For the first time since 1986, a country other than Malaysia will win the Men’s Singles gold medal at the Commonwealth Games.
The shock loss of Chong Wei Feng to RV Gurusaidutt of India in yesterday’s quarter-finals shattered the stranglehold which the Asian powerhouse has maintained on the coveted title since the 1990 Commonwealth Games when Rashid Sidek – now Malaysia’s head badminton coach – ascended to the podium’s top spot in Auckland, New Zealand. Malaysia’s other quarter-finalist, Daren Liew, also perished to an Indian rival. The last non-Malaysian Men’s Singles champion was England’s Steve Baddeley in 1986 and ironically those Games were hosted in another Scottish city, Edinburgh.
Having impressed in the Mixed Team competition and moved through the individual draw without incident until the quarter-final, Chong – shouldering his country’s ambitions in the absence of defending champion Lee Chong Wei – started as favourite in his match. However, with nothing to lose, Gurusaidutt (left) held his nerve to complete the upset, 21-15 8-21 21-17, after Chong rebounded superbly in the second game and seemed on course for victory.
The outcome, which stunned Malaysian fans inside the Emirates Arena in Glasgow, sees 24-year-old Gurusaidutt progressing to today’s semi-final versus Singapore’s Derek Wong. The latter also won the first and third games, en route to beating another Indian, Kidambi Srikanth, 21-10 12-21 21-12.
India will certainly fancy their chances of medals in this event with two players in the final four as No.2 seed, Kashyap Parupalli, booked an appointment with England’s Rajiv Ouseph for the other place in the final. Parupalli comfortably dismissed Liew 21-13 21-14 while Ouseph took care of business – 21-14 21-7 – against Scotland hopeful, Kieran Merrilees.
There were no shockers in Women’s Singles as the top seeds advanced to today’s action. India’s PV Sindhu was a polished winner, 21-10 21-9, versus Anna Rankin of New Zealand. At the other end of the draw, hometown girl Kirsty Gilmour (above) had the same score in reverse (21-9 21-10) against another New Zealander, Michelle Chan. Gilmour faces Malaysian, Tee Jing Yi, in the semi-finals while 19-year-old Sindhu seeks to avenge her loss in the Mixed Team competition to Canada’s Michelle Li. The latter defeated Sarah Walker of England (21-18 21-18) and Tee showed her resilience with an 18-21 21-19 21-19 triumph against India’s PC Thulasi. The Malaysian said she “fought hard for every point” because she knew Chong Wei Feng lost his match and she wanted to make sure her nation was represented in the Commonwealth singles semi-finals.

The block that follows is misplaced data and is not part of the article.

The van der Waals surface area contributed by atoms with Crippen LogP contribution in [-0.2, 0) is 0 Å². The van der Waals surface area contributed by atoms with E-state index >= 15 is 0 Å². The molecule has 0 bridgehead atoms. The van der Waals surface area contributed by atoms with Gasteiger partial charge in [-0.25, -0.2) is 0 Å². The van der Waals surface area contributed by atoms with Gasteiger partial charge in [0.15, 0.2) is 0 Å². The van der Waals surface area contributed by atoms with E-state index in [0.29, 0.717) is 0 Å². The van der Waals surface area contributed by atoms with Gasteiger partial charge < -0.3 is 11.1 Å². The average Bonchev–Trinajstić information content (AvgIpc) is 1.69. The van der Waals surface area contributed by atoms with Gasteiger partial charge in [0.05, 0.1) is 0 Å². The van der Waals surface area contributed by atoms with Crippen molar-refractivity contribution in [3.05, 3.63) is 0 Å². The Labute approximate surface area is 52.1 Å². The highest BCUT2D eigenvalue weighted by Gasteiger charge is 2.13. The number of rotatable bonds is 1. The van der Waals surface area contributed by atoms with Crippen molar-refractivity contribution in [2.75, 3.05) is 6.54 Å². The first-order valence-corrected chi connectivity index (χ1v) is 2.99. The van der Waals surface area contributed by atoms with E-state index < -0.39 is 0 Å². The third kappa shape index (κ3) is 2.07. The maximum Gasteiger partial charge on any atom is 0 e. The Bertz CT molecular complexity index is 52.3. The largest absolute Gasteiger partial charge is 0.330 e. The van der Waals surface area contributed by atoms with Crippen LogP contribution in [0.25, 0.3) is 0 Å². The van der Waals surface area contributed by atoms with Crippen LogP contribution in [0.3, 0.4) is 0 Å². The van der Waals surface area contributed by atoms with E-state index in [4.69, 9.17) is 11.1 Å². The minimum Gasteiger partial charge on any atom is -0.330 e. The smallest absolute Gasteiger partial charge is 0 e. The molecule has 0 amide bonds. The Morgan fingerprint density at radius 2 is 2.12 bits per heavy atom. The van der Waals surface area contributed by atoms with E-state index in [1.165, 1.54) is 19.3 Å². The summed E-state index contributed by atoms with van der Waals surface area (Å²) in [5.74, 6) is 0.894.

In the doubles, the highlight of today will surely be the showdown between seasoned Mixed Doubles campaigners, Chris and Gabrielle Adcock of England (above; left) and their Scottish arch-rivals, Robert Blair and Imogen Bankier. Both pairs won in straight games yesterday to set up the clash that all spectators have been anticipating – the Best of Britain! The Adcocks will also be in the Men’s and Women’s Doubles semi-finals respectively. Their team-mate Chris Langridge is also in two semi-finals: Men’s Doubles with Peter Mills (above; right) and Mixed Doubles with Heather Olver.
Elsewhere, Lai Pei Jing has proven the unsung heroine of Malaysia’s squad with a number of gritty wins in Mixed and Women’s Doubles. In tandem with Chan Peng Soon, she again defied the odds to reach the Mixed Doubles semi-finals; clawing back from 15-18 down in the third game versus the No.2 seeds – Danny Chrisnanta and Vanessa Neo of Singapore – to snatch victory: 21-8 17-21 21-19. Lai also featured in a Women’s Doubles thriller with Lim Yin Loo (featured image); again breaking Singaporean hearts as they scraped home 19-21 22-20 21-19 against Shinta Mulia Sari and Yao Lei.
Christnanta (below) can take some solace from his Men’s Doubles exploits which have seen him and Chayut Triyachart advance to the semi-finals.